How to order coffee in Spain
While I'm not much of a fan of coffee in France, I love coffee in Spain. I particularly adore it when a matronly waitress comes to my breakfast table with two giant, steaming pots, one filled with dark coffee and the other hot milk, and then performs a delicate balancing –and dangerous- act of pouring both at once into a waiting coffee cup. I wince every time, but I've yet to see a spill. Quite extraordinary really! That particular style of coffee is called Café con Leche, coffee with milk, quite likely the most popular breakfast beverage in Spain.
My other favorite –especially to drink in the afternoon- has a bit less milk, and is called Café Cortado. It's basically an espresso cut with just a little bit of milk. Even better than Café Cortado is Carajillo, espresso spiked with liquor (often brandy or whiskey), which comes in quite handy after a long and full night of tapas crawling.
In Barcelona, our friend Marta taught me to love another coffee drink called Trifásico, a Carajillo with milk. Trifásico means three phases, an apt name for a drink with three ingredients: leave it to the Catalan to come up with such a poetic title for a simple drink.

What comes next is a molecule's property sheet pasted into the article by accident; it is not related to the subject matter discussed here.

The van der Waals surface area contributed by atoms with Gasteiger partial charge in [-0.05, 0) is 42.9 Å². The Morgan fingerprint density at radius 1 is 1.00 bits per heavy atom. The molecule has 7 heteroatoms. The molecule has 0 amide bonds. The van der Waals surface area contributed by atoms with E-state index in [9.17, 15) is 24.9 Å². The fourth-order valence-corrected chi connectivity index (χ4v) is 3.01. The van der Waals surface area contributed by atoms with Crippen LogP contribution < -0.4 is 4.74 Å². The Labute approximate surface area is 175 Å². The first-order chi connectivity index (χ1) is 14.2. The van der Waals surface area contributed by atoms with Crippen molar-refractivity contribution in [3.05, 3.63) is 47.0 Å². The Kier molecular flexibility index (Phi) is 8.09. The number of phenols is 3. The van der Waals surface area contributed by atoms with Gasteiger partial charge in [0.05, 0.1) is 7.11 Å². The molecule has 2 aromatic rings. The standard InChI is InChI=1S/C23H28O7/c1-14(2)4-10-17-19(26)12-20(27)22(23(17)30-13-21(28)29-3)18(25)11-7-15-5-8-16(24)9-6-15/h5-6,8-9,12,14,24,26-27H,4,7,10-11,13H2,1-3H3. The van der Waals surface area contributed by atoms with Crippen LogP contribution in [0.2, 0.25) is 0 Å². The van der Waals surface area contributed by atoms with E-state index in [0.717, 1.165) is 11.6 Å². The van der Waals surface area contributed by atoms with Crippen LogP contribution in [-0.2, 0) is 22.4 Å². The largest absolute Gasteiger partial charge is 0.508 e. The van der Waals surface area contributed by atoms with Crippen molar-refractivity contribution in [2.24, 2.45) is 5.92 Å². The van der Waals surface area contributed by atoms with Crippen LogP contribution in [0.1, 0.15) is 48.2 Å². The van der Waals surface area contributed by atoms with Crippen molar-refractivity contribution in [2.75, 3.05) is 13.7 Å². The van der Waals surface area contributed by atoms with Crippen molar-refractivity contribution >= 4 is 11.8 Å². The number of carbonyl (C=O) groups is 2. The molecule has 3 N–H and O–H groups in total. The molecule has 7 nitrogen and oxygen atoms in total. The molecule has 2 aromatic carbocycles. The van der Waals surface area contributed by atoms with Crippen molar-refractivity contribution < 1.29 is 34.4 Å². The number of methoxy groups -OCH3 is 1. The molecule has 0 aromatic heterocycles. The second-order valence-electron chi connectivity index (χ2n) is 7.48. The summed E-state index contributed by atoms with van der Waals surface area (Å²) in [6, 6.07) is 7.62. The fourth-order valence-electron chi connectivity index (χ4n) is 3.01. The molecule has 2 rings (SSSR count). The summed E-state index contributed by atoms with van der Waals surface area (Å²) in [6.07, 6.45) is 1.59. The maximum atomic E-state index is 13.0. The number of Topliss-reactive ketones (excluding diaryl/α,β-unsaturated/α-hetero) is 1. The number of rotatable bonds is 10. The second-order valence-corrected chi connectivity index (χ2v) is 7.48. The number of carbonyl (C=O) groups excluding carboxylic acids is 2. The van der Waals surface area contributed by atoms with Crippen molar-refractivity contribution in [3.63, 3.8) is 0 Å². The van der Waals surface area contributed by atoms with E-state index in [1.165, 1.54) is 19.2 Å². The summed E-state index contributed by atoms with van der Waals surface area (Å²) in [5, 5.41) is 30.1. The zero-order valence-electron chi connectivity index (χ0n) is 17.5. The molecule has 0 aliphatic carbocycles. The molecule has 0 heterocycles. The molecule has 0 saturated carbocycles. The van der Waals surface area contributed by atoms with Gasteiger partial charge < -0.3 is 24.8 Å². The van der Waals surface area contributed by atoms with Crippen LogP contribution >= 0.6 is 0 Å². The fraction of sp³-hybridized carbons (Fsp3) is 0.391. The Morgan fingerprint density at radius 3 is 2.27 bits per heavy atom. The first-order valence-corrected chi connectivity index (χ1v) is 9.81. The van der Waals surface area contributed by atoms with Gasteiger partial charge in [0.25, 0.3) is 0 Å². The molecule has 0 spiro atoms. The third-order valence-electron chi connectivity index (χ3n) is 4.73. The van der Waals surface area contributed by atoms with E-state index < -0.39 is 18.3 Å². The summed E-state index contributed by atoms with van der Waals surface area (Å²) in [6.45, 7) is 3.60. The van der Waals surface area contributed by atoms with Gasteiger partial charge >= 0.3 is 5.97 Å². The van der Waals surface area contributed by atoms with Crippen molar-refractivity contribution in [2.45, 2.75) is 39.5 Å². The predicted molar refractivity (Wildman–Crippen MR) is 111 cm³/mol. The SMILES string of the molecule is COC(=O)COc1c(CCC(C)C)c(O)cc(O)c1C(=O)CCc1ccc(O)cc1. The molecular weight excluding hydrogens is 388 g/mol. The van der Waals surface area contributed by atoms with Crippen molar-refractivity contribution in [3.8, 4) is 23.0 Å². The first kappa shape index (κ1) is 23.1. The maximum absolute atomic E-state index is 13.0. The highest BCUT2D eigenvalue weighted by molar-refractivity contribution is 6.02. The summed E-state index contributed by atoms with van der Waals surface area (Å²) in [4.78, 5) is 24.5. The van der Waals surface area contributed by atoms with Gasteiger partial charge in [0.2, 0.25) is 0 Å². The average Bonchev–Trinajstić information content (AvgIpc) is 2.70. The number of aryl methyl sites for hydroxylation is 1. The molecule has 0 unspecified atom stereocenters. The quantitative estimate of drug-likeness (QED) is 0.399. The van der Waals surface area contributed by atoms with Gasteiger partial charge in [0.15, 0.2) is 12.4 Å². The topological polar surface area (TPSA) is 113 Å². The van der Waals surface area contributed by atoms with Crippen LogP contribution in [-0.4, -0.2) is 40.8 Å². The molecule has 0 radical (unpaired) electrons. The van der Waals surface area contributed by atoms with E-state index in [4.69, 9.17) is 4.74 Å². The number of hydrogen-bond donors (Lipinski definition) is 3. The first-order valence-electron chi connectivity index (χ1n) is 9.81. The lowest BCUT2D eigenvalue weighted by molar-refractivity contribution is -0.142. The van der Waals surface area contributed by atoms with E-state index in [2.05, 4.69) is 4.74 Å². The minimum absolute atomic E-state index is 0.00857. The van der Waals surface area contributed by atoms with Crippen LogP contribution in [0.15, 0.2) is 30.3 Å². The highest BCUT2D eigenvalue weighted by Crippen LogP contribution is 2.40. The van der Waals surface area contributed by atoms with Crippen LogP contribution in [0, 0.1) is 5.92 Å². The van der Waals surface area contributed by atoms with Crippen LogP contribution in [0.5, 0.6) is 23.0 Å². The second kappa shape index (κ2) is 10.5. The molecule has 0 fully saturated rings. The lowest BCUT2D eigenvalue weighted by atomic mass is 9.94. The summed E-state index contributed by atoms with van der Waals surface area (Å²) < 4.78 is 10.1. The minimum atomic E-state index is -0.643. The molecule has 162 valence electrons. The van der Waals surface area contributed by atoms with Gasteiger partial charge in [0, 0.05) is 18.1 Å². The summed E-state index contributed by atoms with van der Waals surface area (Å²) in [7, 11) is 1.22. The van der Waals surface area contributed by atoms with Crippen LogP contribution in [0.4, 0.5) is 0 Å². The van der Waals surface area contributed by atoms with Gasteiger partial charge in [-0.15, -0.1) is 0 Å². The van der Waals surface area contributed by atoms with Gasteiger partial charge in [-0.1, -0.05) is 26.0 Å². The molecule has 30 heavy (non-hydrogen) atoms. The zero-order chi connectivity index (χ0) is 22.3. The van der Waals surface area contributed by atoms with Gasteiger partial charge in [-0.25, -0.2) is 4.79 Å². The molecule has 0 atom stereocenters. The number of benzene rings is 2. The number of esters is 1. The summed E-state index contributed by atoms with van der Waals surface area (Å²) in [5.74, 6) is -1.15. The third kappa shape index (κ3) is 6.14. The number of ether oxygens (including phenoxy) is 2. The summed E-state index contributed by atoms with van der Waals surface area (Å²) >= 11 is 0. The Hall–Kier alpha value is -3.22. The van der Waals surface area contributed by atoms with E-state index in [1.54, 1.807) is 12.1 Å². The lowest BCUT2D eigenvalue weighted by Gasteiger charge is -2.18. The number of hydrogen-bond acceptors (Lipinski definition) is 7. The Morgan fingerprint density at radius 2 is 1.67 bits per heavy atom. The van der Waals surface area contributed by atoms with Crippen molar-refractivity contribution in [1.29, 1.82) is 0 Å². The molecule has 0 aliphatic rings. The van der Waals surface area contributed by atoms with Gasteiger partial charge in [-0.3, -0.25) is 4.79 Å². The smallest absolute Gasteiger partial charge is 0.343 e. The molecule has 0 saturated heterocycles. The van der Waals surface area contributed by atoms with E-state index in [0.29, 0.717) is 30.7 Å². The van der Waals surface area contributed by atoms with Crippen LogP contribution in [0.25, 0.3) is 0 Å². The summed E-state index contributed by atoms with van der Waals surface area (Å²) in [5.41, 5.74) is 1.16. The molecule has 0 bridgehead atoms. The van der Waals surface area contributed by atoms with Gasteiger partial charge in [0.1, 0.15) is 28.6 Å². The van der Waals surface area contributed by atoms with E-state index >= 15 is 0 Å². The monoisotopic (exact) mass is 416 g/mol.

Here's the rest of the coffe terms I've learnt. Let me know if I missed anything.
Café Solo – single espresso
Café Doble – double espresso
Café con Leche – coffee with milk, usually almost half and half proportionally
Café Cortado – espresso cut with just a bit of milk
Café con Hielo – espresso served along side a glass of ice
Carajillo – espresso spiked with brandy or whiskey
Trifásico – a Catalan specialty, basically a Carajillo with a bit of milk